When Lucy Brennan, a Miami Beach personal-fitness trainer, disarms a gunman chasing two frightened homeless men, the police and the breaking-news cameras are not far behind and, within hours, Lucy is a media hero. The solitary eye-witness is the depressed and overweight Lena Sorensen, who becomes obsessed with Lucy and signs up as her client - though she seems more interested in the trainer's body than her own. When the two women find themselves more closely aligned, and can't stop thinking about The Sex Lives of Siamese Twins, the real problems start...
In the aggressive, foul-mouthed trainer, Lucy Brennan, and the needy, manipulative Lena Sorensen, Irvine Welsh has created two of his most memorable female protagonists, and one of the most bizarre, sado-masochistic folies à deux in contemporary fiction. Featuring murder, depravity and revenge - and enormous amounts of food and sex - The Sex Lives of Siamese Twins taps into two great obsessions of our time - how we look and where we live - and tells a story so subversive and dark it blacks out the Florida sun.
The Sex Lives of Siamese Twins by Irvine Walsh immediately conjures images that do in some ways prepare you for what is to come in this book. Anyone familiar with Irvine Walsh's previous work will know that he often writes very graphic and explicit scenes that involve sex and violence. With this in mind and having read the publicity material I was expecting this to be a bit graphic. I was however challenged on pretty much every page by the language and aggression displayed by the main character Lucy. The sexual scenes were even more challenging and this was a book that had to be hidden from my children, as there was no way I wanted my seven year old picking this up and accidentally reading a page.
The sex scenes are incredibly graphic and at the time I was reading them I wondered if it was really necessary for the book to be so incredibly graphic and for Lucy to be so aggressive and violent in her speech and behaviour. By the time I had finished the book and processed it however (I read it in two days as it was worth staying up late to finish) I had reached the conclusion that the story wouldn't really have had the same impact had Irvine Walsh not written the book so graphically.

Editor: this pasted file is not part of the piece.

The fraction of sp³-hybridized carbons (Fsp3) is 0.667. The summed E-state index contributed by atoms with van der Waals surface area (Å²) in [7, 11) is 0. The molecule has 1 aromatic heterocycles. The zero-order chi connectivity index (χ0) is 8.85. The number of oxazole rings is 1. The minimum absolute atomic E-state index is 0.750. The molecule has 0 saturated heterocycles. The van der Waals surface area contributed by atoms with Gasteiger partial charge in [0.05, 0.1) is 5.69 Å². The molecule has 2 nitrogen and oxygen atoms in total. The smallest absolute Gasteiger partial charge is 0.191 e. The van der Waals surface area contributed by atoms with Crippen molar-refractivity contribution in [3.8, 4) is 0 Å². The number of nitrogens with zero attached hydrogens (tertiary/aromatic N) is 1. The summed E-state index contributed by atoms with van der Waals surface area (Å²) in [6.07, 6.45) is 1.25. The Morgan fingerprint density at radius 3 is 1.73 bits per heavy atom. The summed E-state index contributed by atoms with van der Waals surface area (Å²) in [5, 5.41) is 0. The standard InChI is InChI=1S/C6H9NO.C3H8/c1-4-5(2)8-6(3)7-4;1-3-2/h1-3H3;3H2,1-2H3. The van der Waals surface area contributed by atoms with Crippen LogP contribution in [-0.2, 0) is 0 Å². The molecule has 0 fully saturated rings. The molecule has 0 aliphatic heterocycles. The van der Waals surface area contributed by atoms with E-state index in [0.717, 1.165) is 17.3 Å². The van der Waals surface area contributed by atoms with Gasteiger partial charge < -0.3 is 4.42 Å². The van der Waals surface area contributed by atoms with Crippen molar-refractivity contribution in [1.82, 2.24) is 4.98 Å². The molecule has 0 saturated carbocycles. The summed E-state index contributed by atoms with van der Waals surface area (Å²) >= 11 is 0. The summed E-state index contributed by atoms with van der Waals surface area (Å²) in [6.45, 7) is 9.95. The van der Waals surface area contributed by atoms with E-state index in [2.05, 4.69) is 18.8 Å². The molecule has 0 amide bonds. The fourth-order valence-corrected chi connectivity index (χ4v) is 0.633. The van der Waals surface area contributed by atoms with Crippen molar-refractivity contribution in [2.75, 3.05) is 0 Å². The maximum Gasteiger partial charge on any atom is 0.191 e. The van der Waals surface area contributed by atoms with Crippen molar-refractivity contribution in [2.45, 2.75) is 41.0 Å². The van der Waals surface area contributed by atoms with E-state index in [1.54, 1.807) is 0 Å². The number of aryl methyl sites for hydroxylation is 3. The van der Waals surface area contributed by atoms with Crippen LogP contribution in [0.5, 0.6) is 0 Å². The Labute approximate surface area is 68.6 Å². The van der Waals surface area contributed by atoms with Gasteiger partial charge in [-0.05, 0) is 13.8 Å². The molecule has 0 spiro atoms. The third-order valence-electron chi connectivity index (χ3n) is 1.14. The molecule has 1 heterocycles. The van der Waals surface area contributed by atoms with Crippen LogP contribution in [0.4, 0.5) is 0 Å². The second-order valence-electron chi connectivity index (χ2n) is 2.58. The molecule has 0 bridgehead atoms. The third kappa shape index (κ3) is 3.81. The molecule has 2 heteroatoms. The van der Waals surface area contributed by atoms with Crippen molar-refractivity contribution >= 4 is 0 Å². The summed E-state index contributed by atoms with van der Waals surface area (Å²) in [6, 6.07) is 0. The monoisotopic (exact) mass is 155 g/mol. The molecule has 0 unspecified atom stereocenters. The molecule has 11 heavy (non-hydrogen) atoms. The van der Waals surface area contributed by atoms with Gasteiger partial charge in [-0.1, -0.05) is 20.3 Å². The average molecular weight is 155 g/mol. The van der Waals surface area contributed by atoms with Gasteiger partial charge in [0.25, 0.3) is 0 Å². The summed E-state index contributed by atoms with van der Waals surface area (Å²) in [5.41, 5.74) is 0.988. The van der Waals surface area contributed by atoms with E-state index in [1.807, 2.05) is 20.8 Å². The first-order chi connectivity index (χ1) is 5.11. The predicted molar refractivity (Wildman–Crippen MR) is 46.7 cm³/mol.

I won't ruin the book by explaining what happens but I will say that it was a very powerful story that is told very, very well. I would even read this again I think in order to analyse it more fully as Irvine Walsh has displayed his great talent as a writer in being able to write a book that on many levels repels me yet was so gripping that I grabbed every moment I could to read it and find out what was going to happen. By the end I was able to go "oh right that makes sense" in regards to Lucy but for the majority of the story I didn't warm to her at all. The parallel story of the Siamese twins is yet another example of Irvine Walsh's talent in how he interweaves their story with that of Lucy and Lena. If you and your friends can handle the "R" aspect of this book it would make a fantastic book club read as there is a lot of discussion that could be had over this book and its themes.
I probably won't be lending this book to my mother but I do have friends who I know will enjoy this book so I would definitely recommend it if you can cope with a lot of swear words and some very explicit sex scenes. If this was a film I imagine it would be an R21 (or is it R18 these days...?) but needless to say the posts have been moved somewhat from the days when Lady Chatterley's lover caused an outrage! A very brilliant piece of work by Irvine Walsh and in spite of, and despite the, sex scenes and the language a very intriguing and compelling novel. I would rate this as fantastic value for money and well worth the RRP of $37.99 (which I don't say often!).
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